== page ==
N.C. State's lone goal came in the first half after a challenge in the box by, perhaps, Josh Gardner. Wolfpack standout defender (and CASL veteran) Tyler Lassiter converted the ensuing PK. Otherwise, we'll mostly remember the Wolfpack's performance for the hotheaded left back Zane Tharakan who—apparently having never felt a professional foul before—tried to mix it up in the second half with the mild-mannered, and very professional, Joseph Kabwe.

Our takeaway: It's going to be tough to score goals on this RailHawks team. Despite a couple of misadventures in the back, Schulte, Lowery, Jun Marques Davidson, Matt Bobo and Brad Rusin are going to be a formidable, towering crew in central defense and holding midfield.

Another takeaway: This team has the luxury of beginning its season with Richardson, who joined the team mid-season last year, and already we're seeing Schulte working on his timing with the left winger, launching balls down the flank that will surely feature in the RailHawks attack this year.

There were some new RailHawks out there. This is the first time we've seen them, so while Jun Marques Davidson and Ramak Niakan Safi have apparently been out there before, they were new to us. Davidson looked solid on the ball playing about three-quarters of the game, but Safi played the entire match at right back—and an adventurous game it was. Big, fast and powerful, he stayed busy—but not always in a good way—and frequently took off for dribbling runs through the midfield (thus showing his background as an attacking player).

Safi is of Iranian extraction and attended school at Jacksonville University where he was third-team NSCAA All-South in 2008 (an all-star lineup with some very familiar names). He's a great story: Utterly unknown to Rennie and his staff, he came to the open tryout and seems to have won a spot on the roster.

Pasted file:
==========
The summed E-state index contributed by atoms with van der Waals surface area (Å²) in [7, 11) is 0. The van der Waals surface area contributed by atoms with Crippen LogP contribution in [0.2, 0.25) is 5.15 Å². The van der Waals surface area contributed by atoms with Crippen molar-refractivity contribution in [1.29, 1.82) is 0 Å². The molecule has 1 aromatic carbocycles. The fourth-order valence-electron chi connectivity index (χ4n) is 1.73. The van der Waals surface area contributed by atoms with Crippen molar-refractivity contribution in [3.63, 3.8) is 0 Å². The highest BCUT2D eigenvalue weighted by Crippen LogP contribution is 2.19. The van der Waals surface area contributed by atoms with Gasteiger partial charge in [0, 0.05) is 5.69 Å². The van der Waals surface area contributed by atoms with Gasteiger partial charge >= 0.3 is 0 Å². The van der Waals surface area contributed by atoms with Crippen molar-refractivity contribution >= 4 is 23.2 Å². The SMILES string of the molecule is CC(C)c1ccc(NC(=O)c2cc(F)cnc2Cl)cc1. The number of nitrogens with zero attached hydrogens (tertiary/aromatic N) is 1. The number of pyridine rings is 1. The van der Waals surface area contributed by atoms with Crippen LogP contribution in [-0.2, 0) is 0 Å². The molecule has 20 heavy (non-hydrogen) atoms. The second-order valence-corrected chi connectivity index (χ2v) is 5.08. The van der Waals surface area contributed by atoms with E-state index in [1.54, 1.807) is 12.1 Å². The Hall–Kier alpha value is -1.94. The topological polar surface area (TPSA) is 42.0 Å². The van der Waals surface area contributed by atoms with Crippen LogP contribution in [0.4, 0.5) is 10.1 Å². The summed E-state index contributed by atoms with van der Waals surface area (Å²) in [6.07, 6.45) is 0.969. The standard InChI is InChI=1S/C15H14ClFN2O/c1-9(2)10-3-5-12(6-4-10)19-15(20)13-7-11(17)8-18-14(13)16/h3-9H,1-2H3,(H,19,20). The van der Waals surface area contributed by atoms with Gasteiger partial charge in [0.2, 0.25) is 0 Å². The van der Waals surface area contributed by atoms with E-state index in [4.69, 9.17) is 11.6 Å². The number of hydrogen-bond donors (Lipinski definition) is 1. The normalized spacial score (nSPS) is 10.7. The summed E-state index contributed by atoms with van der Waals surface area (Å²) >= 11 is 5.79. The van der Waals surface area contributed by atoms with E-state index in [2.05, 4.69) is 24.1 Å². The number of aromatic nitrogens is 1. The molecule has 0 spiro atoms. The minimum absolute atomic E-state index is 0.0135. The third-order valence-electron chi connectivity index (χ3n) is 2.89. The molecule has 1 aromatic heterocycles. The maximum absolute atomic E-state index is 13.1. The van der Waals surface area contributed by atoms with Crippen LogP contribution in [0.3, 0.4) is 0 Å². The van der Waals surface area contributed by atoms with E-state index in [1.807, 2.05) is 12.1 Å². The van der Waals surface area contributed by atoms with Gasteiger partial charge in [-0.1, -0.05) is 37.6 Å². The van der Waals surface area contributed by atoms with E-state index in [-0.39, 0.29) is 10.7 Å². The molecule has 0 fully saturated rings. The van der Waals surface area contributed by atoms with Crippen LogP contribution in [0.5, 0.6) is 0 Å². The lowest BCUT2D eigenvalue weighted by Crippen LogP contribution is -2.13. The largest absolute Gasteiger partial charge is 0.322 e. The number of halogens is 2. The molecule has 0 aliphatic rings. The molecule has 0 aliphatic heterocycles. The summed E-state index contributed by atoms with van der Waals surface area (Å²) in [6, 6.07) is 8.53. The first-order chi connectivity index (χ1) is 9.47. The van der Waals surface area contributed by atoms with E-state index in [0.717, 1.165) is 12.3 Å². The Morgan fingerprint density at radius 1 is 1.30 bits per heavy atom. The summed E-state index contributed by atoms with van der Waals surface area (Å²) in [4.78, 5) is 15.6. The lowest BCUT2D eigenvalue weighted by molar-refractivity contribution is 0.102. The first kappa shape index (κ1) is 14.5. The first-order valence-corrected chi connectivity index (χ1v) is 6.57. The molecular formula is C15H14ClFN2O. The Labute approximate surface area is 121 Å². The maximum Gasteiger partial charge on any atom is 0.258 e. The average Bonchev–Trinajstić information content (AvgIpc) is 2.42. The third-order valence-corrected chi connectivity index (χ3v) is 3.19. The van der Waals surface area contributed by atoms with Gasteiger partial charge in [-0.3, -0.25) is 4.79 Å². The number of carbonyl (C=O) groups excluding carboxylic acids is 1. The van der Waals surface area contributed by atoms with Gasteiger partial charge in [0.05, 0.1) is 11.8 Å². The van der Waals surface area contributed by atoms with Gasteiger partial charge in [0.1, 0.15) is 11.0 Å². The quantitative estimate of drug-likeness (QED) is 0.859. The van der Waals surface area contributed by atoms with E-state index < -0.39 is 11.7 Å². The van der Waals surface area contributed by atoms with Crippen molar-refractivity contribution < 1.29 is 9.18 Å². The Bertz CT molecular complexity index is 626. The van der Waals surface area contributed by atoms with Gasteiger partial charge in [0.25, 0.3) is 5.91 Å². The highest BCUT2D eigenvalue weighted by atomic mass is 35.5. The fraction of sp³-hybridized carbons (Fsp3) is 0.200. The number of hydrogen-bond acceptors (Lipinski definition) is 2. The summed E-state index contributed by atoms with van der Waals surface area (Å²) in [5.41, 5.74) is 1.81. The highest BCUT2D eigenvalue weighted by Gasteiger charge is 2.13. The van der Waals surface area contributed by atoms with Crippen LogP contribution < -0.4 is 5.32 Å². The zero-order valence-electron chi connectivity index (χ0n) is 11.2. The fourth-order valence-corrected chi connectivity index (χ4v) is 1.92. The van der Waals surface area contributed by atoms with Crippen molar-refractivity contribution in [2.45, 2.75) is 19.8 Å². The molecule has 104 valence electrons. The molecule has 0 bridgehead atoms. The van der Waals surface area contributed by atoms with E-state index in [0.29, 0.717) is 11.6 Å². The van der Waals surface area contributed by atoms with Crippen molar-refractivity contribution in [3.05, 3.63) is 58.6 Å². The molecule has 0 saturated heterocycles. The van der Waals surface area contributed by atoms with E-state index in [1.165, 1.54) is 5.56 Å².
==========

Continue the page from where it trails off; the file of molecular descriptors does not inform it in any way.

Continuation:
"He's a really good player, he just needs to learn more about playing right back—he hasn't played [there] much," Rennie said. "He needs to learn about decision-making at times. Because he's a really good athlete, he has the potential to compete with Greg Shields. I don't know if he can get in front of Greg Shields, but he got an opportunity to play, he's got some potential. If he can work on his decision-making on the ball, he can do OK."

Thomas Stewart is something of a surprise addition to the RailHawks roster this season, but his club, Derry City FC of the League of Ireland First Division, entered administration last fall—the Northern Irish club was disciplined with relegation from the Irish Premier Division in November and Stewart, a former Wolverhampton Wanderer, was a casualty of the budget cutting. Stewart's inclusion hasn't been announced by the RailHawks, but sources unearthed by TriSoccerFan indicate that he's joining the club for which he scored a goal last night.